Cities and Knights is the best Catan expansion made. It adds new rules that create a different style of gameplay, but don’t change the main idea of the game. The new rules are simple enough that you can read them and then play without someone else explaining them to you, but complex enough that it gives you a good reason to purchase it.
There are now three new “commodities”, paper, coin, and cloth, which come from the forest terrain, mountain terrain, and pasture terrain respectively. These commodities are used to upgrade your city, which means that 1) you can get more progress cards (the replacement for development cards, which I will explain more later) and 2) give you special benefits depending on how much you progress in each. Paper by far has the best benefit, giving you extra resources of your choice whenever a number besides a 7 is rolled and you don’t collect any resources from that number. If you do enough city upgrades in a certain path (cloth gives you trade, coin gives you politics, and paper gives you science) you get to build a metropolis, which are worth 4 victory points, rather than 2.
The next change is the progress cards, which replace development cards. There is no longer a knight card, because there are physical knights, and there are many new cards, including saboteur, which causes people with the same number of victory points as you or more to have to discard half their hand, mining, which gives you two ore for each mountain terrain your next to, and more.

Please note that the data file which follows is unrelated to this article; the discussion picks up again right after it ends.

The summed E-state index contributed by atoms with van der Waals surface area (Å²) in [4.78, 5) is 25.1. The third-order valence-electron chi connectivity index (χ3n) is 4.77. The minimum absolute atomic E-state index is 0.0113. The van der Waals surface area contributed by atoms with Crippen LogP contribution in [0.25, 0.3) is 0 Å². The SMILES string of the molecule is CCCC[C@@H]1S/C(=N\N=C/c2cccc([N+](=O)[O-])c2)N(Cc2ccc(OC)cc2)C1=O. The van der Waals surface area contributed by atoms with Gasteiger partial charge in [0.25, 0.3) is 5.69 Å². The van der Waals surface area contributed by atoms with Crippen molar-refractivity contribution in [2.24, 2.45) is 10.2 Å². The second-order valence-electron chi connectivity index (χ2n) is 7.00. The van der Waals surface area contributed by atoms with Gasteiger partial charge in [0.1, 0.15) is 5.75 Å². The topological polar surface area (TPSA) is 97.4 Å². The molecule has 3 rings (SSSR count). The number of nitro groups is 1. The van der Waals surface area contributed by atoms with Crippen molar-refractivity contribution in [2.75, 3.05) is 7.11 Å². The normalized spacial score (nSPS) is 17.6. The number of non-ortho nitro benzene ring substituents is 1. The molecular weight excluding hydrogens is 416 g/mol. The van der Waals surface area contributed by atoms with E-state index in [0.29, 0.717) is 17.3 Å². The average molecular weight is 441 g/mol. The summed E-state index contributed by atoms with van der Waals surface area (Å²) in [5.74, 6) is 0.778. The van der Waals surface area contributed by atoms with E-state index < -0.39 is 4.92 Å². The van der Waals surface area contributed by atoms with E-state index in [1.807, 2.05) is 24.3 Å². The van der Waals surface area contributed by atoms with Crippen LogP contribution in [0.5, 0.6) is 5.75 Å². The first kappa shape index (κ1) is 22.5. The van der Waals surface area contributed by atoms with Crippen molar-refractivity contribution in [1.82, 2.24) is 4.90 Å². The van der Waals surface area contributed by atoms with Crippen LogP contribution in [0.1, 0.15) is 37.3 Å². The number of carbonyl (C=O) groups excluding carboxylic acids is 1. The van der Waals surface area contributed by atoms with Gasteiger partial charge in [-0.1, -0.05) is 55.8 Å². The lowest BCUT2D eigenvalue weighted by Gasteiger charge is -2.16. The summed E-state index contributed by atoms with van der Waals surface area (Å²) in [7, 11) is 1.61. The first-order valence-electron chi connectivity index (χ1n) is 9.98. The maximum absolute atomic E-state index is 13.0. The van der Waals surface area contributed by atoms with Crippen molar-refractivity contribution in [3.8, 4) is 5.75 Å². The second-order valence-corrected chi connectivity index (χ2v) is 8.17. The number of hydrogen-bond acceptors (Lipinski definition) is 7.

The next addition is city walls. These increase the number of cards you can safely hold in your hand by 2 each, up to a maximum of 6.
The final and most important addition was the knights and barbarian attack. Every turn you roll an extra die, which signifies a special thing on each side. Half of the sides represent different city improvements, while the other half represent the barbarians sailing closer to Catan, and eventually attacking it. Players build knights and upgrade then to increase their strength, protecting then from the barbarians. A number of barbarians attack equal to the number of cities on the board, and depending on the total strength of each player, various things can happen. If there is an equal number or more of knights to cities, then Catan is safe, and the player with the most strength gains a victory point. In the case of a tie, players who tied get to choose which city improvement path they want to draw their card from, and no victory points are given out. If there are less knights than there are cities, the player with the least strength has to choose a city to be pillaged and turned back into a settlement, and in the case of a tie all tied players must choose a city to revert back into a settlement.
So as you can now see, Cities and Knights has a lot to offer to those looking for more content and rules but wanting to keep the flavor of the original game.